North Texas veterinarians are seeing a spike in the highly contagious parvovirus among dogs.
"It seems like every spring and summer we see an uptick in parvo infections," said Dr. Dickson Bain with Hillside Vet Clinic in Dallas.
Parvovirus can spread quickly from dog to dog and can be deadly.
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According to veterinarians, it is resistant to Texas heat and humidity, can survive in grass, on sidewalks or shoes and clothes for long periods of times. Parvo can cause a dog to be lethargic, lose their appetite and cause fever, vomiting and diarrhea.
In the month of June, Dr. Bain treated 30 dogs with parvo. Eight of those dogs died, but the virus is preventable.
"The main thing is to get them vaccinated for parvo," said Dr. Bain. "The vaccine is probably 95% effective. We almost never see parvo in a vaccinated dog. If a young dog is vaccinated gets parvo it's usually a very mild case and has a much higher percentage of surviving."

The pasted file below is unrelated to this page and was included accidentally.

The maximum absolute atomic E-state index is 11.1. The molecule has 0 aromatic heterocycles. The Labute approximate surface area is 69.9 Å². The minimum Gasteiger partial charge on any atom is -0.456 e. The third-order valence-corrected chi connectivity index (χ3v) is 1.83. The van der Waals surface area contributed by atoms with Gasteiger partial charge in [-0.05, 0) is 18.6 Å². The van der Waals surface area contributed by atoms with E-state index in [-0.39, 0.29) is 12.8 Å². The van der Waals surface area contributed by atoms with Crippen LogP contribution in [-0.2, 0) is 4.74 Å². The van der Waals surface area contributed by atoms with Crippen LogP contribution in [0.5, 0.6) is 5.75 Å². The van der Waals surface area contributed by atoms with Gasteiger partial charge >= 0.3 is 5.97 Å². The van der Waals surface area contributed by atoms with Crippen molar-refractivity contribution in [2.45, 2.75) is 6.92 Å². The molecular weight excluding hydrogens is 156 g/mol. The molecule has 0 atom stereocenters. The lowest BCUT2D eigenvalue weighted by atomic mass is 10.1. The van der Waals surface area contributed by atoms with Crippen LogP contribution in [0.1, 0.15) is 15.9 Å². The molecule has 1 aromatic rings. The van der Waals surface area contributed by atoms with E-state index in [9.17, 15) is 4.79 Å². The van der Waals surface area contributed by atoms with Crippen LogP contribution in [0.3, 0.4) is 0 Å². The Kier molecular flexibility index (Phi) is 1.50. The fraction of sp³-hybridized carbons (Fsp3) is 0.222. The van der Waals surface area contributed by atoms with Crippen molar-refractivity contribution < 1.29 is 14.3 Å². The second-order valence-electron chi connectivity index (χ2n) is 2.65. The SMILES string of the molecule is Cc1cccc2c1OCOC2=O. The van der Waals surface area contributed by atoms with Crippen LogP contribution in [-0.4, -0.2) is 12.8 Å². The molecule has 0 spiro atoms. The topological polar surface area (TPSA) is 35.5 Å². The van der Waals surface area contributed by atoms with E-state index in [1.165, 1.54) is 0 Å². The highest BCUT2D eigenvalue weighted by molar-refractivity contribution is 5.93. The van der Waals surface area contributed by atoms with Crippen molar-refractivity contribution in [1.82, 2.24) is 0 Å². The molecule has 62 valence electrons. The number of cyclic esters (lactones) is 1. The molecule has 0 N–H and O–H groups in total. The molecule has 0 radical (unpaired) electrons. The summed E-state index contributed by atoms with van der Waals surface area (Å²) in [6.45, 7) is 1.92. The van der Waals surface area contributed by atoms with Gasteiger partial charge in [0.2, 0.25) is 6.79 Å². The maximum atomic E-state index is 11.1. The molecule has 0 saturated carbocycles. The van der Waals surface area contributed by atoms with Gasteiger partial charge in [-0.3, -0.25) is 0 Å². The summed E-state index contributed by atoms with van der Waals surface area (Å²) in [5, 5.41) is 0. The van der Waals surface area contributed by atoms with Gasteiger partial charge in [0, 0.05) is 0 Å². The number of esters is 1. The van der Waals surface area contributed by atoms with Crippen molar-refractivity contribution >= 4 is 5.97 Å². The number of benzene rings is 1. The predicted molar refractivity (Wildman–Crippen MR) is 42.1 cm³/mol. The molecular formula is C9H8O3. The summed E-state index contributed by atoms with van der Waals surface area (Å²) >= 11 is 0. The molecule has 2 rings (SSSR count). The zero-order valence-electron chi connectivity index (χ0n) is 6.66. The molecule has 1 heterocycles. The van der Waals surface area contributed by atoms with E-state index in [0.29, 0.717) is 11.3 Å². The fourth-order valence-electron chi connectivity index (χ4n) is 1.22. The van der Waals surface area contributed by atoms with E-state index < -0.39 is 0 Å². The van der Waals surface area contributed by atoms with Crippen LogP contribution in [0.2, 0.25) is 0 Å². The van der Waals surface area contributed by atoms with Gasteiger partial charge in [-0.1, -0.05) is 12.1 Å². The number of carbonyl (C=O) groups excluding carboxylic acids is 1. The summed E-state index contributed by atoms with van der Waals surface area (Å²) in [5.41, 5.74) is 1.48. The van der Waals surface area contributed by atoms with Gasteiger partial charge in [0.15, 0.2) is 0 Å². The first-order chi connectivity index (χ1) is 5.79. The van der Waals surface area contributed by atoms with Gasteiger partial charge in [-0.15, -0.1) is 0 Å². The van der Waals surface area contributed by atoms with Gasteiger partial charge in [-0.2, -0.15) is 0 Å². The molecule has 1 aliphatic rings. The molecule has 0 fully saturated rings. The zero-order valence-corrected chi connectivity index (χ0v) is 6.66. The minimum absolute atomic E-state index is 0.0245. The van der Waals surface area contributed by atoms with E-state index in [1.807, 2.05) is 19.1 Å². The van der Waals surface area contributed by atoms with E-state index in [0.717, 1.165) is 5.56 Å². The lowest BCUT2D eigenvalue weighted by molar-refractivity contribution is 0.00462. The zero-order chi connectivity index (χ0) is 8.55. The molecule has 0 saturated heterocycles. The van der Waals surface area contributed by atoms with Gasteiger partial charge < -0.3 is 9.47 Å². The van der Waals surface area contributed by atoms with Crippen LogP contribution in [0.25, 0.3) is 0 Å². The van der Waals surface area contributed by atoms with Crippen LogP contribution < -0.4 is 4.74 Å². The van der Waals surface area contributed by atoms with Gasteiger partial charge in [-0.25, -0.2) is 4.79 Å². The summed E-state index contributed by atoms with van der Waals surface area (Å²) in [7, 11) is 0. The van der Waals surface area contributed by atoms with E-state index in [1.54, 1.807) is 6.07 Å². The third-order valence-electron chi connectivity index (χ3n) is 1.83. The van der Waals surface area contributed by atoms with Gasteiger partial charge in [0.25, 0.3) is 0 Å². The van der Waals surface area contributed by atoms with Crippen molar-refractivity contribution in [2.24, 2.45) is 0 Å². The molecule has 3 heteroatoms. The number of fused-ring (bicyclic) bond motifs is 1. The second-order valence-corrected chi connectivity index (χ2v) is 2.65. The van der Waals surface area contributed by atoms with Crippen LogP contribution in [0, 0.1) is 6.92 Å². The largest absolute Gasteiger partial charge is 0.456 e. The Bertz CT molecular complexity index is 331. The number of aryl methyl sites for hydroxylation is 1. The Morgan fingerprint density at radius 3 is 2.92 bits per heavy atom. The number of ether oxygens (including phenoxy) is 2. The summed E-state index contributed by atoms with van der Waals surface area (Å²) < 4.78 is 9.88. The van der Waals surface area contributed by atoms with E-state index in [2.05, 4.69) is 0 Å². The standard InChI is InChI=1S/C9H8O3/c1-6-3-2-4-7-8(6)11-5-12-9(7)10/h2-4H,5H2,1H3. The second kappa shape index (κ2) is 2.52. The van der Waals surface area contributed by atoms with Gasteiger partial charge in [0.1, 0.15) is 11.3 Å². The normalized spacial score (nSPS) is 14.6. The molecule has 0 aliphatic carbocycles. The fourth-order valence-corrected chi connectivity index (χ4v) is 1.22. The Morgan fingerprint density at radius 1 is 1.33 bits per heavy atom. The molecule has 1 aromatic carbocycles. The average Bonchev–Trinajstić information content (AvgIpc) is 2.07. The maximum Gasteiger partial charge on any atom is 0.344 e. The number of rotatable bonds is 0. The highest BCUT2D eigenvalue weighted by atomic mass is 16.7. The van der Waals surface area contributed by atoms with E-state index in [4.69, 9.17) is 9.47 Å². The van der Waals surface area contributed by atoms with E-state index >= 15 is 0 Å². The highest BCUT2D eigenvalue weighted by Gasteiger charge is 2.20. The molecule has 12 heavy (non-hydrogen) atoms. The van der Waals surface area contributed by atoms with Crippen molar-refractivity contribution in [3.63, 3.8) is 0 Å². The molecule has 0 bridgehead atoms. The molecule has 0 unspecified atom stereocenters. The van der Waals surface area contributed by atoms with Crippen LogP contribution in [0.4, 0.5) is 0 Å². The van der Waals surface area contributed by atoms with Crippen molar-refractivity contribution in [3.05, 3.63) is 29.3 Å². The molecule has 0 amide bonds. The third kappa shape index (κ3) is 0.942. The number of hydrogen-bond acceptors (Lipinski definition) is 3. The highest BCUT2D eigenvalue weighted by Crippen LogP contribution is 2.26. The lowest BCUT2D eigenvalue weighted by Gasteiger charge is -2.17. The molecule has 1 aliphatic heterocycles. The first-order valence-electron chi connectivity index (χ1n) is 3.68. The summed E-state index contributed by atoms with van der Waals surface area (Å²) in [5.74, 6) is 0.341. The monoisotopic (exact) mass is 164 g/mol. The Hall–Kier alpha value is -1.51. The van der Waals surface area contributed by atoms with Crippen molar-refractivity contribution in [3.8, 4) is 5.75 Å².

Puppies under four months and unvaccinated dogs are the most at risk, according to veterinarians.
Until a puppy receives its first series of vaccinations, they should not be taken to the dog park or store – or places where they could easily come in contact with the virus, said Dr. Bain.
"Vaccines cost a few dollars to give and save you thousands of dollars and even the life of your pet," said Dr. Bain.
For new dog owner Collen Sanders, the health and happiness of her puppy is a priority.
"She's like my child, you know," said Collen, trying to corral her dog. "She's pretty much my first child."
Her dog is now free to frolic the dog park after being vaccinated for parvo.